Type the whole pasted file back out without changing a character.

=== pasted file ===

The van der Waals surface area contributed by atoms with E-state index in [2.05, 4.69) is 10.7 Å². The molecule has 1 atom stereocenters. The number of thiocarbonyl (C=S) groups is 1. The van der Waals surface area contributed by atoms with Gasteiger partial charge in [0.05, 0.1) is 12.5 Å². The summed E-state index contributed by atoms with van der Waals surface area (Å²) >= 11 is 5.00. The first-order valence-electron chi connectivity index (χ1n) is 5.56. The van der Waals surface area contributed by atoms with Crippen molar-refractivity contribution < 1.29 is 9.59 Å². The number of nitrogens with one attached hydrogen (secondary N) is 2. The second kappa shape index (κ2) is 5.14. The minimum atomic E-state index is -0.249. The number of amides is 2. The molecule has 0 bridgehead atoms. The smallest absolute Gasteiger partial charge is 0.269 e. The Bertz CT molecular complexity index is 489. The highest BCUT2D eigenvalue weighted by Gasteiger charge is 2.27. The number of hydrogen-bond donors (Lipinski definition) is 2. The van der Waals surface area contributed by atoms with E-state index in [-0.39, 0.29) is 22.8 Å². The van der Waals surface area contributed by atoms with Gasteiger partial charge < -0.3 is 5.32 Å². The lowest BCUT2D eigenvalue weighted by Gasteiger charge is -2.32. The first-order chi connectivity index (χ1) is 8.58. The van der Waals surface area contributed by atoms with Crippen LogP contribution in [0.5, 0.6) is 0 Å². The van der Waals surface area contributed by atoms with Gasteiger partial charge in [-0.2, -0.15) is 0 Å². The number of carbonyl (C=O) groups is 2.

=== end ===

The van der Waals surface area contributed by atoms with E-state index in [2.05, 4.69) is 10.7 Å². The molecule has 1 atom stereocenters. The number of thiocarbonyl (C=S) groups is 1. The van der Waals surface area contributed by atoms with Gasteiger partial charge in [0.05, 0.1) is 12.5 Å². The summed E-state index contributed by atoms with van der Waals surface area (Å²) >= 11 is 5.00. The first-order valence-electron chi connectivity index (χ1n) is 5.56. The van der Waals surface area contributed by atoms with Crippen molar-refractivity contribution < 1.29 is 9.59 Å². The number of nitrogens with one attached hydrogen (secondary N) is 2. The second kappa shape index (κ2) is 5.14. The minimum atomic E-state index is -0.249. The number of amides is 2. The molecule has 0 bridgehead atoms. The smallest absolute Gasteiger partial charge is 0.269 e. The Bertz CT molecular complexity index is 489. The highest BCUT2D eigenvalue weighted by Gasteiger charge is 2.27. The number of hydrogen-bond donors (Lipinski definition) is 2. The van der Waals surface area contributed by atoms with E-state index in [-0.39, 0.29) is 22.8 Å². The van der Waals surface area contributed by atoms with Gasteiger partial charge < -0.3 is 5.32 Å². The lowest BCUT2D eigenvalue weighted by Gasteiger charge is -2.32. The first-order chi connectivity index (χ1) is 8.58. The van der Waals surface area contributed by atoms with Crippen LogP contribution in [0.5, 0.6) is 0 Å². The van der Waals surface area contributed by atoms with Gasteiger partial charge in [-0.2, -0.15) is 0 Å². The number of carbonyl (C=O) groups is 2.